If you’re a sister or brother in introversion, then you already know we live in an extroverted world and are expected to conform to the societal expectations of, well, being social — and, gasp, make small talk while doing it — despite the energy suckage that comes with the territory. (As opposed to extroverts, who, on the opposite side of the continuum, tend to feel energized through interacting with people.)
Travel can sometimes seem at odds with introversion, whether it’s the hustle and bustle of crowded landmarks in an unfamiliar city, the constant companionship of traveling partners, or the fact that we’ve been told time and again by travel writers that travel is all about getting out of your comfort zone, pushing boundaries, living a life larger than your own.
On this trip, after fighting the usual temptation of travel to do anything and everything Portlandia — a farm brunch here, a beer fest there, a solo trip to a kombucha speakeasy — I decided to gratify my inner introvert, seeking out experiences that would replenish rather than deplete me. By the time the 10 days were up, I felt about as recharged as I’d ever been.
If you’re headed out on your own introverted adventure, here are some ideas for how to make the most of a city on your own semi-social terms:
Work your workout into the scene. Some of my most memorable travel moments, whether on group trips, couples excursions or traveling solo, have been my solo jogs. I recall running through shady parks in Rome, past brightly colored homes on the coast of Wales and to the serene gardens of the Grotto, a Catholic shrine in Portland. A run (or a walk, if that’s more your speed) allows for downtime while also exploring a city on your own terms and at your own pace. Plus, it helps justify the inevitable extra calories that come with travel.
Seek out sit-down restaurant alternatives. “Sit at the bar” or “bring a book” is the advice often offered to traveling introverts and solo adventurers. Thanks, but no thanks; I’d still rather not have my fumbling small-talk skills tested unless it’s dire. In Portland, in particular, I found food trucks to be about the best option ever for table-of-one dining. There, “pods” of food trucks offer shady outdoor seating options and a pan-global hodgepodge of options, including Myanmarese, Mediterranean, French, Mexican, barbecue and more (some pods even have dedicated bar trucks slinging beer and wine). In other cities, it’s easy to find fast-casual options with local flair, like food halls, order-at-the-counter joints, carryout or even delivery.
Book a tour. For fast context to learn about a city, you can’t beat a walking tour. And for this shy introvert, the bigger the tour group size, the better, so as to avoid awkward introductions and anxiety-inducing icebreakers (“Name your favorite breakfast food and your favorite president!”). Free walking tours are especially appealing, and on my trip, I learned a lot from the Secrets of Portlandia tour. If the free tour is good, you can stick around and tip at the end. If it doesn’t hold your interest, you can slip away early on and go about your day, no money lost.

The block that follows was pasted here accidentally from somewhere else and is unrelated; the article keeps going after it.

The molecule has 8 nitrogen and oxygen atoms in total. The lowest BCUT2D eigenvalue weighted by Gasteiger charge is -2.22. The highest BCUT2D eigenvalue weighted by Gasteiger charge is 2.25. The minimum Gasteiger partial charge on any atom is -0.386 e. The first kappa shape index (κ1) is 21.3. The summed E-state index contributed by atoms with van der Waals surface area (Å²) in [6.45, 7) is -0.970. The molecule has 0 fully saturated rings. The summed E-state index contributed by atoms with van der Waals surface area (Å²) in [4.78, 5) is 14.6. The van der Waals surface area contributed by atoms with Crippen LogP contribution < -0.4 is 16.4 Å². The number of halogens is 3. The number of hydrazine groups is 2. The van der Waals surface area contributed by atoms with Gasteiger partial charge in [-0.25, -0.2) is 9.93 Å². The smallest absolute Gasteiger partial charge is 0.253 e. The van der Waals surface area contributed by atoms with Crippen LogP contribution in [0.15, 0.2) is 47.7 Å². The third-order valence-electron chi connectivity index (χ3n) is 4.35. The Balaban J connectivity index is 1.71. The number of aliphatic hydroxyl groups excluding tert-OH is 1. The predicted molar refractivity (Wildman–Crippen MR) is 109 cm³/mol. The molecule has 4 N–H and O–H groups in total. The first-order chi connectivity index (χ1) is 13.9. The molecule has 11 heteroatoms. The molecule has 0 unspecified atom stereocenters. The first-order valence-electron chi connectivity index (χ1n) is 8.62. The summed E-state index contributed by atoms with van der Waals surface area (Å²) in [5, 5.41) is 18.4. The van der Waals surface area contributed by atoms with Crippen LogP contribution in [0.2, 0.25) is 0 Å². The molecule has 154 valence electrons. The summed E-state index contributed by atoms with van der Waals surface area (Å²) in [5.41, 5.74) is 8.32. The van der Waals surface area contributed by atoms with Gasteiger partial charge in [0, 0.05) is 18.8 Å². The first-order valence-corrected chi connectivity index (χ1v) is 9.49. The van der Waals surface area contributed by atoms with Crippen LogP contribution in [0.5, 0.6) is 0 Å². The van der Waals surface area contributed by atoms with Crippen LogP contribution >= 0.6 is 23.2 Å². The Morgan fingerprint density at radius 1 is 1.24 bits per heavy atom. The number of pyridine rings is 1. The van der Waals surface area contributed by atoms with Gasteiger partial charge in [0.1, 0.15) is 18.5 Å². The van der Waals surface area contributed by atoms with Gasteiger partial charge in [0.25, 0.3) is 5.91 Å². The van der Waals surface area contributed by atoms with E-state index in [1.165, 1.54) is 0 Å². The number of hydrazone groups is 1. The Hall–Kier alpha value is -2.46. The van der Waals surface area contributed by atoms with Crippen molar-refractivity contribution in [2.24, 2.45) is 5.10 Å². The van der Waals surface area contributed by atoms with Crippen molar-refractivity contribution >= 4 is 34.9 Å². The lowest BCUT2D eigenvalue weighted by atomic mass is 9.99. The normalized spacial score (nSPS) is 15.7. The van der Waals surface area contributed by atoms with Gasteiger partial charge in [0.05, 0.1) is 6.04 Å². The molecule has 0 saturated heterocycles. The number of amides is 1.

Seek out readings, performances and intriguing spaces. “Heathers: The Musical” was sold out during my Portland trip, but I had no problem finding other passive entertainment. One night, I went to an author reading at the massive bookstore Powell’s, where I learned about a new podcast that became my jogging companion for the week. The next, I attended “Paranormal Pub” night at the Kennedy School, a once-abandoned elementary school that’s now home to a number of restaurants, bars and a hotel. I sat toward the back of the theater, cold IPA in hand, and listened to a psychic conduct eerie readings for some of the attendees. Two days in a row, I went to Hollywood Theatre, an ornate, nearly century-old movie house, and watched weird horror movies that wouldn’t have appealed to many others in my life. All these events gave me plenty to think about for days, and I felt connected to the people and pulse of the city, even though I didn’t utter a word.
Embrace the outdoors. Nature can be a balm for introverts. Beaches, lakes, forests, mountains — they’re the perfect backdrop for quiet contemplation or deep conversations. There, it’s easy to feel a part of something larger and draw energy from the serene beauty all around, whether you’re gazing at it from a park bench or hiking, biking or paddling through.
Say “cheese!” Extroverts — who often have a knack for starting a conversation with anyone, anywhere, anytime — may laugh at the clunky small-talk skills of introverts. But the struggle is real. I recently learned that the secret to starting a less awkward conversation with a stranger revolves around selfies. I observed it time and again on my solo trip: Someone was posing for their own photo, and a nice stranger noticed and asked if they could help. Each time, it led to a pleasant chat about the surroundings, sometimes evolving into a deeper conversation. If you’re feeling lonely, or just starting to wonder what your voice sounds like, this is a natural in.
All the introverts I know have the power to rise to the occasion and be as outgoing and adventurous as they need to be in a given moment. In most of my travels, that’s what I’ve done. But I’ve also found there’s a deep sense of satisfaction that accompanies going with my own flow — lack of talking and all.
Silver is a writer based in Chicago. Find her on Twitter: @K8Silver.